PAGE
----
Saturday, 11 April 2015

Hand-drawn Process Flows: Part 4 - Hand-drawn Process Template

A Free Document Productivity Tool For Visio

This post provides a template to use with the hand-drawn process flow shapes. It allows you to complete model simple process flows using Visio's swimlane template. 

The Hand-drawn post series looks like this:

  • Part 1 - Introduction - How the hand-drawn look is created. Shows all shapes.
  • Part 2 - Basic Shapes - Good for most process flows.
  • Part 3 - More shapes - For more advanced models.
  • Part 4 - Building a hand-drawn template.
  • Part 5 - Final post - Three more great hand-draw shapes for process flows.

The Template


The Template allows you to prepare simple swimlane style process models.









It is based on the standard cross functional process flow template provided by Visio and has been tweaked to make entering process flows in the hand-drawn style.

  • The font throughout is comic sans for that handwritten look.
  • The default connector is has a complementary colour and style settings



Pools


The cross functional template does not support the concept of BPNM pools.  I guess that is why Microsoft want you to buy the Professional version where you get inbuilt BPNM capability.



To simulate pools, all I do is create a very small lane and fill the end with black.









SmartAudit Shape

The audit box provides a convenient place to record audit information. It is always worth branding your models.

You can click into the prepared by and date boxes or use F2 to edit each piece of text.  The filename is automatically derived from the document properties and is an example of how fields can be presented inside shapes.

The audit box in its non-hand-drawn format is one of the earliest shapes I experimented with. It taught me about grouping shapes and formatting text, and was based on some ideas from the Visio Guy.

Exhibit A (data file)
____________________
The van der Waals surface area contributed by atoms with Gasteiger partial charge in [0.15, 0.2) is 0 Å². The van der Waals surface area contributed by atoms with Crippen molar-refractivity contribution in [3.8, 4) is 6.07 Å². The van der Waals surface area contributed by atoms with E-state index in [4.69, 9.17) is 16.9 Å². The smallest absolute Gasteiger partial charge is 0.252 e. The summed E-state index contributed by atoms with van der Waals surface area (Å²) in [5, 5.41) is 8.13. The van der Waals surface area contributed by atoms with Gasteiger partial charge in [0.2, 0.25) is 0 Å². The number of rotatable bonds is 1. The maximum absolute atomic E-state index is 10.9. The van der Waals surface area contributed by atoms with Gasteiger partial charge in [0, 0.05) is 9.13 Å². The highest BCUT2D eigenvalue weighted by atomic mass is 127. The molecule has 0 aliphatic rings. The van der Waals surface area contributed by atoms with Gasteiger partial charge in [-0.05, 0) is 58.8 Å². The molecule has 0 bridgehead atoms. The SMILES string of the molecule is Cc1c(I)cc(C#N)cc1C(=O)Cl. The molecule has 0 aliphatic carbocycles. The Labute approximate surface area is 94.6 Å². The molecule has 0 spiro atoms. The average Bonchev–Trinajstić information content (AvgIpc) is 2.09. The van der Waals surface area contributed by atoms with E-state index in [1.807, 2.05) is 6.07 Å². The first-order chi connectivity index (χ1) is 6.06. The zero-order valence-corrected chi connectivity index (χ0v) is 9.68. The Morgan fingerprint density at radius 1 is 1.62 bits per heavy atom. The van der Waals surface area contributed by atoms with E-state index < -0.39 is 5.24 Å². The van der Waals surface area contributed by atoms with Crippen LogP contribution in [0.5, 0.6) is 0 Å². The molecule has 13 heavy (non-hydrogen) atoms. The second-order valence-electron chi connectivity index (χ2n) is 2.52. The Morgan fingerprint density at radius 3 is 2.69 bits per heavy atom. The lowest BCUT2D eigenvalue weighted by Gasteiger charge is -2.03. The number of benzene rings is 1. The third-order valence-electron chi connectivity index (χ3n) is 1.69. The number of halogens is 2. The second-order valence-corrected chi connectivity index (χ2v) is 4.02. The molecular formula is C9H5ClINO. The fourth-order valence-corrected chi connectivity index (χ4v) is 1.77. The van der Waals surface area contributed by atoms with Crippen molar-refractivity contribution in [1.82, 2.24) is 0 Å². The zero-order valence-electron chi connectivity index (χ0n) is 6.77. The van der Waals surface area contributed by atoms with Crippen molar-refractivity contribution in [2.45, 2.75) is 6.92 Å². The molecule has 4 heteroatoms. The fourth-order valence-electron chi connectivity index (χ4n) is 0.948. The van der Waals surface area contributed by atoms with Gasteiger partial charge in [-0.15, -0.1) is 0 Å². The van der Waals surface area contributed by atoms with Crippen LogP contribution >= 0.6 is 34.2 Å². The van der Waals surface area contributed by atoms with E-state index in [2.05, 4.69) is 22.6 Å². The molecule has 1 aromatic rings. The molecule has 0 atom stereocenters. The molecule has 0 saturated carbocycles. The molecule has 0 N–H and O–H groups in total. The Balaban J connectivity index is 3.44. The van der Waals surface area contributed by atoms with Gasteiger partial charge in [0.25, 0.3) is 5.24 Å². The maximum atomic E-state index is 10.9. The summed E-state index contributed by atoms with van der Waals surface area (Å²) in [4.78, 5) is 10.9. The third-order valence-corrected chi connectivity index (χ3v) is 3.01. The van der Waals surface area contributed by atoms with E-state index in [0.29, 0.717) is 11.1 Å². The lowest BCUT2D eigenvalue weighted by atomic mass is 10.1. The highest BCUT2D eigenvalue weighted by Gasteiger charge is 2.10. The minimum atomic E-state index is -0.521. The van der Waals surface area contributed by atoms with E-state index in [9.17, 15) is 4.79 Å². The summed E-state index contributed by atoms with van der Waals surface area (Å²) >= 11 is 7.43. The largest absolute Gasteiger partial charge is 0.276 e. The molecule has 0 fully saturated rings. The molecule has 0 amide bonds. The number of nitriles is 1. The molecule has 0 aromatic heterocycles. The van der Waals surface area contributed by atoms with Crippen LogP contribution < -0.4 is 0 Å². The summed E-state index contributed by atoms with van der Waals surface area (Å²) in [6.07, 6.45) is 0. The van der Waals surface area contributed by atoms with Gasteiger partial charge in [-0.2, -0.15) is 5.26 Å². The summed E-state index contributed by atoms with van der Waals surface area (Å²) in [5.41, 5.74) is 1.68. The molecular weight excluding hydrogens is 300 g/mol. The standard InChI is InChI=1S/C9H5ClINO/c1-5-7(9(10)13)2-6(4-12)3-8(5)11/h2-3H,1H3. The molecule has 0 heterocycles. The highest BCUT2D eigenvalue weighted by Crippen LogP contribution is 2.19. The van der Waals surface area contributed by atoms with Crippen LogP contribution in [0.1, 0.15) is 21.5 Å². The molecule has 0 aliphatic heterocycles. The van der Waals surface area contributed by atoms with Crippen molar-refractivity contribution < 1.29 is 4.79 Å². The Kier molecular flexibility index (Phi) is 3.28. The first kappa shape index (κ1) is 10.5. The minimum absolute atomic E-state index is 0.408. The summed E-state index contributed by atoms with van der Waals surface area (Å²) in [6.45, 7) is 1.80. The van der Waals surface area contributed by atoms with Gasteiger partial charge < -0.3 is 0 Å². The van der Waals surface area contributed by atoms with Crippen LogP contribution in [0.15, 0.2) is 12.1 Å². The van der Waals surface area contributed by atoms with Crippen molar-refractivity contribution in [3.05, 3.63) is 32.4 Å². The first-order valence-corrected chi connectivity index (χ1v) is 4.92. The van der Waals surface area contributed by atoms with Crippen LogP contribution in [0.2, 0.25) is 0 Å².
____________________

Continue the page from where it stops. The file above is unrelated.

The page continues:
I chose the location on the top right because it was a space that was always going the free for use, the problem was, if I changed the width of the main container, I also had to move the audit shape too.

This audit shape always stays in the same relative position as the size of the main container moves. If you drag the shape from the stencil it leaps over to the right and slots in automatically.  This makes it a real time saver.

Making a shape's location dependent on another taught me a lot about shapesheets, the tool that allows you to directly view and edit the attributes of a shape including its size, position, geometry and format.


The PinX and PinY attributes are the location of the box.

The entries locate its position relative to the right hand side of the container.


The guard statements means that the logic is retained if the user tries to manually move the shape


Downloading the shapes

You can download the template and the related stencil shapes from the Visio Downloads page here.

I am keen to hear how you find the shapes, so please leave a comment.

No comments:

Post a Comment

Please add comments, encouragement and suggestions. You can be anonymous if you want.